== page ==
Guest editorial

Hossein Olya (University of Sheffield Management School, Sheffield, UK)
Mathilda Van Niekerk (Rosen College of Hospitality Management, University of Central Florida, Orlando, Florida, USA)
Babak Taheri (Heriot Watt University, Edinburgh, UK)
Martin Joseph Gannon (Edinburgh Napier University, Edinburgh, UK)

International Journal of Contemporary Hospitality Management

ISSN: 0959-6119

Article publication date: 16 June 2020

Issue publication date: 22 May 2020

Citation

Olya, H., Van Niekerk, M., Taheri, B. and Gannon, M.J. (2020), "Guest editorial", International Journal of Contemporary Hospitality Management, Vol. 32 No. 4, pp. 1385-1391. https://doi.org/10.1108/IJCHM-04-2020-024

Publisher

:

Emerald Publishing Limited

Copyright © 2020, Emerald Publishing Limited


Innovative mixed and multi method approaches to hospitality and tourism research

Welcome to IJCHM’s special issue on Innovative mixed and multi method approaches to hospitality and tourism research. I would particularly like to thank our guest editors Dr Hossein Olya, Dr Mathilda Van Niekerk, Professor Babak Taheri and Martin Gannon for putting together this very robust and timely special issue. The articles comprising this special issue should be well received by scholars, students and practicing managers across the hospitality and tourism field.

Fevzi Okumus

Editor-in-Chief

Introduction

Traditionally, scholars have felt obliged to decide between using single quantitative or single qualitative methods. However, recent years have seen researchers increasingly challenge methodological norms as innovative studies shift toward adopting multi-method and mixed-method approaches having recognised the dynamic and multifaceted nature of research contexts and subjects. This has led to rapid epistemological and ontological advancements in hospitality and tourism studies over the last 20 years (Hewlett and Brown, 2018). To this end, recognising that solely qualitative or quantitative approaches provide inherently different viewpoints on phenomena, Creswell and Plano Clark (2007, p. 5) highlight the importance of using multi-method and mixed-method design as the “central premise that the use of quantitative and qualitative approaches in combination provides a better understanding of research problems than either approach alone”. Nevertheless, it is important to differentiate mixed-method from multi-method within social science studies. Researchers combine quantitative and qualitative methods when conducting mixed-method research, whereas a multi-method approach synthesises multiple types of quantitative or qualitative methods. For example, there are six main types of mixed-method design including the following:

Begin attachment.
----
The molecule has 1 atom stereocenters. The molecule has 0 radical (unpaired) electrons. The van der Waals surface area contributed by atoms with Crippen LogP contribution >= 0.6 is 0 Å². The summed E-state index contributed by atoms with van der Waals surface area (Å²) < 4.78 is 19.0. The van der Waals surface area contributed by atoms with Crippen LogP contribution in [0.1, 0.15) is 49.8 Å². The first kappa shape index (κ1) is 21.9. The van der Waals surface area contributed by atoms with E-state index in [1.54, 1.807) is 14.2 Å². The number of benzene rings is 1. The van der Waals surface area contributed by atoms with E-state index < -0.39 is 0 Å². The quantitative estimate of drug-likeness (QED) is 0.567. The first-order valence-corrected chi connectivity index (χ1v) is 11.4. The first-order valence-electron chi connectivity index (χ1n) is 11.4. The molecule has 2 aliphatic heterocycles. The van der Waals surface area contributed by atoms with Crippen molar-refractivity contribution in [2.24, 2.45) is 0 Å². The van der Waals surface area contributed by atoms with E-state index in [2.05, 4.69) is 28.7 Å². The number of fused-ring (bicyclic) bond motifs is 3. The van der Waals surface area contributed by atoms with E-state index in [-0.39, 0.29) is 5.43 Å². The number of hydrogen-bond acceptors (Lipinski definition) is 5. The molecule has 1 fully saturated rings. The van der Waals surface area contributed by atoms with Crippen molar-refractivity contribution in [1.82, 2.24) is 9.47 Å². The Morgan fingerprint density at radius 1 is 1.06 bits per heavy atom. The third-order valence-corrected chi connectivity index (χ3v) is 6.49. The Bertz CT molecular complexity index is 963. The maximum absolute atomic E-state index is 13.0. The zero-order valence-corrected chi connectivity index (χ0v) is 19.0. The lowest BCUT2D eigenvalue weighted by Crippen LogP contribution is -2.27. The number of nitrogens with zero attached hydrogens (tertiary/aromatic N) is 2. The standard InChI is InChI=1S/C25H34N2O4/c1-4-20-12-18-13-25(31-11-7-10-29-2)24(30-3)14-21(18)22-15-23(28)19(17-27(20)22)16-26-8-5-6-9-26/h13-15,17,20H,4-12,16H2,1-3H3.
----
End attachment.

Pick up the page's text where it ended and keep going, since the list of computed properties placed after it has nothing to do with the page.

1. convergent parallel;

  2. explanatory sequential;

  3. exploratory sequential;

  4. advanced transformative;

  5. advanced embedded; and

  6. multiphase design (Teddlie and Tashakkori, 2009), and researchers select either of these philosophical and design underpinnings based on their main research question.